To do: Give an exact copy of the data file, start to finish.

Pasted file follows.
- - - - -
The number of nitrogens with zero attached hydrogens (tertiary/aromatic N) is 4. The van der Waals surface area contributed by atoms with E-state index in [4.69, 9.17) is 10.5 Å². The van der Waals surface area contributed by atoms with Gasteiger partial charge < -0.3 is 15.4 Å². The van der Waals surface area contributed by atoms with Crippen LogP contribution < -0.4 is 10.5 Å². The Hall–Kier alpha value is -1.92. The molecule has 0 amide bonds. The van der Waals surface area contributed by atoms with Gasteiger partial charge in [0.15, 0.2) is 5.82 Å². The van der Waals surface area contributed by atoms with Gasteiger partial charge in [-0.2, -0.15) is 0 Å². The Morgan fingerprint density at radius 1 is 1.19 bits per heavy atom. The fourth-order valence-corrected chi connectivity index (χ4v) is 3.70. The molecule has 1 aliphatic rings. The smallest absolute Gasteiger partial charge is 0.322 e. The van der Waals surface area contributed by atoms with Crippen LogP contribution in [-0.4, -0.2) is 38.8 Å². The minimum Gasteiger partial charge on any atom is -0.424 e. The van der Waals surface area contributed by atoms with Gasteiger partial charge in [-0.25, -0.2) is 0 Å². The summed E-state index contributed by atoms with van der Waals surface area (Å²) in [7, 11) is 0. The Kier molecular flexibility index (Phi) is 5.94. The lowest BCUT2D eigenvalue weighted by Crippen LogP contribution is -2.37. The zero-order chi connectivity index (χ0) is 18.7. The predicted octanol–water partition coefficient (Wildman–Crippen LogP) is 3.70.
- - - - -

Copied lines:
The number of nitrogens with zero attached hydrogens (tertiary/aromatic N) is 4. The van der Waals surface area contributed by atoms with E-state index in [4.69, 9.17) is 10.5 Å². The van der Waals surface area contributed by atoms with Gasteiger partial charge < -0.3 is 15.4 Å². The van der Waals surface area contributed by atoms with Crippen LogP contribution < -0.4 is 10.5 Å². The Hall–Kier alpha value is -1.92. The molecule has 0 amide bonds. The van der Waals surface area contributed by atoms with Gasteiger partial charge in [0.15, 0.2) is 5.82 Å². The van der Waals surface area contributed by atoms with Gasteiger partial charge in [-0.2, -0.15) is 0 Å². The Morgan fingerprint density at radius 1 is 1.19 bits per heavy atom. The fourth-order valence-corrected chi connectivity index (χ4v) is 3.70. The molecule has 1 aliphatic rings. The smallest absolute Gasteiger partial charge is 0.322 e. The van der Waals surface area contributed by atoms with Crippen LogP contribution in [-0.4, -0.2) is 38.8 Å². The minimum Gasteiger partial charge on any atom is -0.424 e. The van der Waals surface area contributed by atoms with Gasteiger partial charge in [-0.25, -0.2) is 0 Å². The summed E-state index contributed by atoms with van der Waals surface area (Å²) in [7, 11) is 0. The Kier molecular flexibility index (Phi) is 5.94. The lowest BCUT2D eigenvalue weighted by Crippen LogP contribution is -2.37. The zero-order chi connectivity index (χ0) is 18.7. The predicted octanol–water partition coefficient (Wildman–Crippen LogP) is 3.70.